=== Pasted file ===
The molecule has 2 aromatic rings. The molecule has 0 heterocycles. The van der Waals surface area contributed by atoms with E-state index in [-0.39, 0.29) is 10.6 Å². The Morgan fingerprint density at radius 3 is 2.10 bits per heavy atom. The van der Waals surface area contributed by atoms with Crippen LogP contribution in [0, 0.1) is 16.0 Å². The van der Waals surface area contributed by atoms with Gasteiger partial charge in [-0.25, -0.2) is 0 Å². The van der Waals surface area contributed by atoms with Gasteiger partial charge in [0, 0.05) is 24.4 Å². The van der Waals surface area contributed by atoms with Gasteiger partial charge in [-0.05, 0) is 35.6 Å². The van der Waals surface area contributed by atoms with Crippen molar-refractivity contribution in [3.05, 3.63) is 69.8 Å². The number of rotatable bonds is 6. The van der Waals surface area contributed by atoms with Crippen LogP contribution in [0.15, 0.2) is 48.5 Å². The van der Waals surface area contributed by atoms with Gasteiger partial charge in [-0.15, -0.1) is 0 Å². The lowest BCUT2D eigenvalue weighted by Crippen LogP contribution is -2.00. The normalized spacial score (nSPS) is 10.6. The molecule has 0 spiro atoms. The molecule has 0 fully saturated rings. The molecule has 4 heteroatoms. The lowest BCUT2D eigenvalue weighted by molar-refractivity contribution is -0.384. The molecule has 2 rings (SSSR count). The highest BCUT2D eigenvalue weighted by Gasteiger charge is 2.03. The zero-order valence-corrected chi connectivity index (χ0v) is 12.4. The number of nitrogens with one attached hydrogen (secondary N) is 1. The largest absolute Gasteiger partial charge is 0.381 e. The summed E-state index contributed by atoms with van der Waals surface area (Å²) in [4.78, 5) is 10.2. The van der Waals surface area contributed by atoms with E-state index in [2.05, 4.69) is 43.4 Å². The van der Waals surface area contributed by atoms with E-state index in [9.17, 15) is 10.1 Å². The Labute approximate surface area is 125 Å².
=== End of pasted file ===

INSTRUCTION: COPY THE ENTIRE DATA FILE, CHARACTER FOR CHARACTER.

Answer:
The molecule has 2 aromatic rings. The molecule has 0 heterocycles. The van der Waals surface area contributed by atoms with E-state index in [-0.39, 0.29) is 10.6 Å². The Morgan fingerprint density at radius 3 is 2.10 bits per heavy atom. The van der Waals surface area contributed by atoms with Crippen LogP contribution in [0, 0.1) is 16.0 Å². The van der Waals surface area contributed by atoms with Gasteiger partial charge in [-0.25, -0.2) is 0 Å². The van der Waals surface area contributed by atoms with Gasteiger partial charge in [0, 0.05) is 24.4 Å². The van der Waals surface area contributed by atoms with Gasteiger partial charge in [-0.05, 0) is 35.6 Å². The van der Waals surface area contributed by atoms with Crippen molar-refractivity contribution in [3.05, 3.63) is 69.8 Å². The number of rotatable bonds is 6. The van der Waals surface area contributed by atoms with Crippen LogP contribution in [0.15, 0.2) is 48.5 Å². The van der Waals surface area contributed by atoms with Gasteiger partial charge in [-0.15, -0.1) is 0 Å². The lowest BCUT2D eigenvalue weighted by Crippen LogP contribution is -2.00. The normalized spacial score (nSPS) is 10.6. The molecule has 0 spiro atoms. The molecule has 0 fully saturated rings. The molecule has 4 heteroatoms. The lowest BCUT2D eigenvalue weighted by molar-refractivity contribution is -0.384. The molecule has 2 rings (SSSR count). The highest BCUT2D eigenvalue weighted by Gasteiger charge is 2.03. The zero-order valence-corrected chi connectivity index (χ0v) is 12.4. The number of nitrogens with one attached hydrogen (secondary N) is 1. The largest absolute Gasteiger partial charge is 0.381 e. The summed E-state index contributed by atoms with van der Waals surface area (Å²) in [4.78, 5) is 10.2. The van der Waals surface area contributed by atoms with E-state index in [2.05, 4.69) is 43.4 Å². The van der Waals surface area contributed by atoms with E-state index in [9.17, 15) is 10.1 Å². The Labute approximate surface area is 125 Å².